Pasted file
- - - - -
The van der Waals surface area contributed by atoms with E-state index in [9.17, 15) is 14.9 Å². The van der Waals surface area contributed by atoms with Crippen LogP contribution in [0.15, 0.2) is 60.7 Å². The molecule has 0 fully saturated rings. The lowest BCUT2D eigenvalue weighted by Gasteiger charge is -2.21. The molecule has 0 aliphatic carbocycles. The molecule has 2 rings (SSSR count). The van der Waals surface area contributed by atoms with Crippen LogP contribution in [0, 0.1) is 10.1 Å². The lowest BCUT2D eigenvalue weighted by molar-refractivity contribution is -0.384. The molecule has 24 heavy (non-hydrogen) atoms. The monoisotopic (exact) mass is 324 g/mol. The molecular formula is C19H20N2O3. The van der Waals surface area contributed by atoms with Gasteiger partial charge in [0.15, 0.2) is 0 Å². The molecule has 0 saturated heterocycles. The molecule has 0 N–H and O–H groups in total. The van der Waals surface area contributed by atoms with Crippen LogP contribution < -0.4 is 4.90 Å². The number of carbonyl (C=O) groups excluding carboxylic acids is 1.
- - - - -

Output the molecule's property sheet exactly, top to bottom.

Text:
The van der Waals surface area contributed by atoms with E-state index in [9.17, 15) is 14.9 Å². The van der Waals surface area contributed by atoms with Crippen LogP contribution in [0.15, 0.2) is 60.7 Å². The molecule has 0 fully saturated rings. The lowest BCUT2D eigenvalue weighted by Gasteiger charge is -2.21. The molecule has 0 aliphatic carbocycles. The molecule has 2 rings (SSSR count). The van der Waals surface area contributed by atoms with Crippen LogP contribution in [0, 0.1) is 10.1 Å². The lowest BCUT2D eigenvalue weighted by molar-refractivity contribution is -0.384. The molecule has 24 heavy (non-hydrogen) atoms. The monoisotopic (exact) mass is 324 g/mol. The molecular formula is C19H20N2O3. The van der Waals surface area contributed by atoms with Gasteiger partial charge in [0.15, 0.2) is 0 Å². The molecule has 0 saturated heterocycles. The molecule has 0 N–H and O–H groups in total. The van der Waals surface area contributed by atoms with Crippen LogP contribution < -0.4 is 4.90 Å². The number of carbonyl (C=O) groups excluding carboxylic acids is 1.